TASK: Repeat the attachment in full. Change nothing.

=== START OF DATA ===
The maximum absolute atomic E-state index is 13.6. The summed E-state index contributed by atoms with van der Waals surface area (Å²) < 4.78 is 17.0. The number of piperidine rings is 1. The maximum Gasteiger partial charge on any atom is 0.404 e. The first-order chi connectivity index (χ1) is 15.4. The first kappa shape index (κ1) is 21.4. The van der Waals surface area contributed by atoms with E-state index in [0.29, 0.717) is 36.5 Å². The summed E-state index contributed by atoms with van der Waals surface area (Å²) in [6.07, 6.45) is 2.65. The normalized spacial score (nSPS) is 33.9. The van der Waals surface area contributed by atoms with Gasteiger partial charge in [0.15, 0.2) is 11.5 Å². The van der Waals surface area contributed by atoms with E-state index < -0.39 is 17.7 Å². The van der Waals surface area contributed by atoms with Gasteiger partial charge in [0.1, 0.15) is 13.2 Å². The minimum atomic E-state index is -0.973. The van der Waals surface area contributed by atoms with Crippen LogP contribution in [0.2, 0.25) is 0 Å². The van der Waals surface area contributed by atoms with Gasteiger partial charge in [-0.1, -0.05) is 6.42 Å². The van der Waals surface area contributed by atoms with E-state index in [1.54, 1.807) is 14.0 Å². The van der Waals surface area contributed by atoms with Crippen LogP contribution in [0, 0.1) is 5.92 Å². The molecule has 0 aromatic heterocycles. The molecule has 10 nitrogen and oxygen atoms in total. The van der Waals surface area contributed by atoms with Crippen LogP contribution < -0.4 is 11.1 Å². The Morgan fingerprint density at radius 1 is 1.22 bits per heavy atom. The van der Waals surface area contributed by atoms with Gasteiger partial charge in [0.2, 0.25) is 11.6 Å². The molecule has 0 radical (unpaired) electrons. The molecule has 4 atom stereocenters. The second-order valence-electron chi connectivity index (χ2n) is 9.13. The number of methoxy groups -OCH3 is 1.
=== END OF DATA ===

The maximum absolute atomic E-state index is 13.6. The summed E-state index contributed by atoms with van der Waals surface area (Å²) < 4.78 is 17.0. The number of piperidine rings is 1. The maximum Gasteiger partial charge on any atom is 0.404 e. The first-order chi connectivity index (χ1) is 15.4. The first kappa shape index (κ1) is 21.4. The van der Waals surface area contributed by atoms with E-state index in [0.29, 0.717) is 36.5 Å². The summed E-state index contributed by atoms with van der Waals surface area (Å²) in [6.07, 6.45) is 2.65. The normalized spacial score (nSPS) is 33.9. The van der Waals surface area contributed by atoms with Gasteiger partial charge in [0.15, 0.2) is 11.5 Å². The van der Waals surface area contributed by atoms with E-state index < -0.39 is 17.7 Å². The van der Waals surface area contributed by atoms with Gasteiger partial charge in [0.1, 0.15) is 13.2 Å². The minimum atomic E-state index is -0.973. The van der Waals surface area contributed by atoms with Crippen LogP contribution in [0.2, 0.25) is 0 Å². The van der Waals surface area contributed by atoms with Gasteiger partial charge in [-0.1, -0.05) is 6.42 Å². The van der Waals surface area contributed by atoms with E-state index in [1.54, 1.807) is 14.0 Å². The van der Waals surface area contributed by atoms with Crippen LogP contribution in [0, 0.1) is 5.92 Å². The molecule has 0 aromatic heterocycles. The molecule has 10 nitrogen and oxygen atoms in total. The van der Waals surface area contributed by atoms with Crippen LogP contribution < -0.4 is 11.1 Å². The Morgan fingerprint density at radius 1 is 1.22 bits per heavy atom. The van der Waals surface area contributed by atoms with Gasteiger partial charge in [0.2, 0.25) is 11.6 Å². The molecule has 0 radical (unpaired) electrons. The molecule has 4 atom stereocenters. The second-order valence-electron chi connectivity index (χ2n) is 9.13. The number of methoxy groups -OCH3 is 1.